DA calls for handover of Kusile and Medupi operations to original equipment manufacturers

Issued by Samantha Graham-Maré MP – DA Shadow Minister of Electricity
12 Mar 2024 in News

Note to editors: Please find attached soundbite by Samantha Graham-Maré MP

The DA rejects outright claims made by Eskom executives, after an evaluation of poor performance at the country’s 14 coal-fired power stations, that the findings made by experts in the VGBE/Treasury report are wrong and inaccurate.

If anything, the blame for plant dysfunctionality lies with Eskom itself after it sat idly by while the performance of coal power stations rapidly deteriorated, loadshedding progressively became worse and the Energy Availability Factor (EAF) continued with its downward spiral.

The DA is now calling on the Minister of Electricity, Kgosientsho Ramokgopa, to initiate a process to hand over operations for the Kusile and Medupi power stations to Original Equipment Manufacturers (OEM). This follows findings made in the VGBE/Treasury report that Kusile’s Unit 4, which is operated by the OEM, is the power station’s best-performing unit, with an Energy Availability Factor (EAF) of 90%.

The country’s economy and people’s livelihoods cannot be held to ransom – through incessant loadshedding, by what is clearly Eskom’s inability to improve the performance of units under its management at both Kusile and Medupi.

The VGBE/Treasury report warns that at any given time, the country is on the verge of loadshedding at Stage 13 unless major overhauls are done at key power plants. These overhauls are not quick fixes that can be implemented on an ad hoc basis as units at power stations go down. They require planning, technical expertise, major financial injections and long-term planned maintenance.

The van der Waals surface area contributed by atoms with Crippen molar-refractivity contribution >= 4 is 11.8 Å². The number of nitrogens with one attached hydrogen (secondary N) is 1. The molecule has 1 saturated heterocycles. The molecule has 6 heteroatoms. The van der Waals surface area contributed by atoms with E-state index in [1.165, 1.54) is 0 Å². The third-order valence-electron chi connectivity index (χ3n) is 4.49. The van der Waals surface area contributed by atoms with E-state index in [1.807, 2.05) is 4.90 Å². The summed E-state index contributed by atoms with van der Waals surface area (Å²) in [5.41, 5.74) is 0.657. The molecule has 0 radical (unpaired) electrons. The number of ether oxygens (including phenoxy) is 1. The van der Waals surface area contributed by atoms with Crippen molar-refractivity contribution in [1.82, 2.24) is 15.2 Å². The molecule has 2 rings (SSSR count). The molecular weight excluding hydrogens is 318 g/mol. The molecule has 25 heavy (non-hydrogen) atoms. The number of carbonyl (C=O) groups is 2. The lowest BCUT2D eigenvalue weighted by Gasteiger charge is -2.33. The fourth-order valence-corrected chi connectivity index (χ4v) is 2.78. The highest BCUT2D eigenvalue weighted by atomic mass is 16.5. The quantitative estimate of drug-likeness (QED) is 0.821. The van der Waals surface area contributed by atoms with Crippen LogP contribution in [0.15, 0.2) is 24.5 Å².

A number of the issues faced include original design flaws that need to be re-engineered in our new power stations, staff morale and a lack of capacity at power station management level, unnecessary bureaucracy in the refurbishment and repairs to plants and addressing the operation and management deficits that have led to severe damage to infrastructure.

Instead of trying to shift blame for their own failures, Eskom should be taking practical steps to implement the recommendations provided in the report to improve performance of its coal fired power stations. In fact, both Eskom and the Minister appear to have forgotten that the implementation of the report’s recommendations forms part of the Eskom Debt Relief Bill and are a requirement, not a suggestion.

And while Eskom and the ANC are busy trying to ‘protect their turf’, dismissive of the damage that loadshedding is causing to the economy, a DA-led government will ensure that residents are incentivized to continue to install their own solar systems with feed-in meters in order to become, not only energy self-reliant but also to become prosumers in the energy environment.

The Democratic Alliance in the Western Cape is already demonstrating that moving away from a centralised, monopolistic approach to energy supply can alleviate the burden of loadshedding while building a thriving energy sector where we govern. The DA model of an open energy sector with a competitive electricity market needs to be rolled out nationwide so that we can rescue South Africa from the crippling effects of loadshedding.